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Monty Python update, mise à jour, aggiornamento

Just one wafer-thin update

The problem is that updates are truly essential for the security of both you and your device. That is why we’ve worked hard on providing “incremental updates” for the Avira Scout browser. This is a key technology that enables us to keep you more secure and also reduces your pain to getting an update.

Even more, from both your point of view as a computer user and our point of view as a software developer, this is a win-win situation. Your point of view: you could be sitting behind a slow internet connection and don’t want to waste it on updates … but you still want the newest features and fixed bugs. Avira point of view: The size of an update limits our motivation to roll out browser updates on security fixes or when we have new features. Browsers are large (40 MB installation archive). With lots of customers, this results in lots of bandwidth being used. And bandwidth is money – so it’s a no-go for a free product.

You actually don’t need the whole update. You’ve already had most of the code pushed to your computer with full feature updates so you’ve got all of those things that did not change in your Scout. You only need the new bytes.

Incremental updates do just that, they fit the update to meet your needs.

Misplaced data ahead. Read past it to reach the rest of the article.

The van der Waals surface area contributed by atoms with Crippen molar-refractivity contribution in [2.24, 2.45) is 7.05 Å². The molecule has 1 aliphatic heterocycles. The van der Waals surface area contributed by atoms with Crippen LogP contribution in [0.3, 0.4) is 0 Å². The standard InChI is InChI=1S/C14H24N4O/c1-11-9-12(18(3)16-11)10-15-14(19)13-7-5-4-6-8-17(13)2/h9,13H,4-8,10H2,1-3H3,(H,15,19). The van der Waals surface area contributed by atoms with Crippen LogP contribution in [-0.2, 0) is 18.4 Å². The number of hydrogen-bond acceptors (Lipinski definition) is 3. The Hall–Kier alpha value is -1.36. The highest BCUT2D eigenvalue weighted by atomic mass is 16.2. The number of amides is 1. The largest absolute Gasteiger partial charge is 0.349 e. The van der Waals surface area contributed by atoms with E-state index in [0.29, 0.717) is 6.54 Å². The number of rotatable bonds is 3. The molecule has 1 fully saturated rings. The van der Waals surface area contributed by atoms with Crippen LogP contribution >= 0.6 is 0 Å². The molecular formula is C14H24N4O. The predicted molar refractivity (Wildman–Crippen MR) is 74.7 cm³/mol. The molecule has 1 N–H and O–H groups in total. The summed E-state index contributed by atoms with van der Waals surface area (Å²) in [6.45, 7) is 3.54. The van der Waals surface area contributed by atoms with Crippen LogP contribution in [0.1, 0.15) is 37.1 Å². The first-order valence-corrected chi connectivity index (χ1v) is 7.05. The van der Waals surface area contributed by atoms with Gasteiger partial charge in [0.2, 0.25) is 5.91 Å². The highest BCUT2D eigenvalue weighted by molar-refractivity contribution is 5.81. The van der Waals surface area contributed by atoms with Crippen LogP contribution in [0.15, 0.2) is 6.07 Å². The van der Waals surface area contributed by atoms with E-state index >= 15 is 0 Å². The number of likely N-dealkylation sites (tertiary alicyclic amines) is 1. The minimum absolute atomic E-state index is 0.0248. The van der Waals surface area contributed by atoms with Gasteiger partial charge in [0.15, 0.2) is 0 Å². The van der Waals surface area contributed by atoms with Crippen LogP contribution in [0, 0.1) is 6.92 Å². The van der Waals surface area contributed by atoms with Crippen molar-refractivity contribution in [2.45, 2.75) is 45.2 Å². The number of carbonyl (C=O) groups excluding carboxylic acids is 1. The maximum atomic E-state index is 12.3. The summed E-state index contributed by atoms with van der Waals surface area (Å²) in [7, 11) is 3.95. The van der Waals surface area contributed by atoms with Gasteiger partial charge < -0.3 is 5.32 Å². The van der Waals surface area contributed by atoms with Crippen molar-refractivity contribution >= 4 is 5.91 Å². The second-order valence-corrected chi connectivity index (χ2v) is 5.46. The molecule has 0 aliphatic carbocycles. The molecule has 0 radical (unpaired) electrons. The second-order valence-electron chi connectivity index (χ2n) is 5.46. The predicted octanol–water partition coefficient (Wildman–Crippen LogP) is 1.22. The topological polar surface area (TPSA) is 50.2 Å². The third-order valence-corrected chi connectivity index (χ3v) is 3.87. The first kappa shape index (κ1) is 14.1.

They send three things:

  • The new bytes
  • A manual for your computer, telling it where to apply those new bytes
  • A check to run after the construction. If anything fails, you will automatically get the full download of Scout

This is exactly what we need to run frequent updates for new features and bug fixes.

Chromium already has the parts required for this technology approach. Getting it to run in Avira and in the Scout context was the tricky part. Here is a short list of the major components that have been worked with which enable this incremental update approach.

Courgette – The Chromium tool that takes two versions of a software, identifies the new bytes and creates the manual.

Server – The software running on the server is a bit more complicated with incremental updates. It has to be able to handle incremental requests and also full browser requests (just in case anything fails or there is no incremental update path from the user’s (very old) version to the current one)

Omaha Client side updater – This has to be able to find the proper data set to apply on top of the current Scout. After that come a couple steps:

  • Download
  • Verify
  • Apply
  • Verify….maybe download the full Scout on fail?
  • Notify the user that Scout needs to be restarted

The incremental updates add more complexity to our automated test scenarios.

  • What happens if we update version A to B?
  • Does the fallback to the full download work?
  • What happens on a buggy network connection?
  • Does the user interface behave properly – even under strange or esoteric circumstances?

The code is written once, but the tests need to be run for every single update. Creating automatic tests was just the thing we wanted here.

I did some research on this a few months ago, but the real work has been done by Evgeny, Stefan and the rest of the Scout team. And the Chromium team at Avira. Credits go to them for making the big steps needed for us to make those incremental updates.

We are standing on the shoulders of giants.

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I use science to protect people. My name is Thorsten Sick and I do research projects at Avira. My last project was the ITES project where I experimented with Sandboxes, Sensors and Virtual Machines. Currently I am one of the developers of the new Avira Browser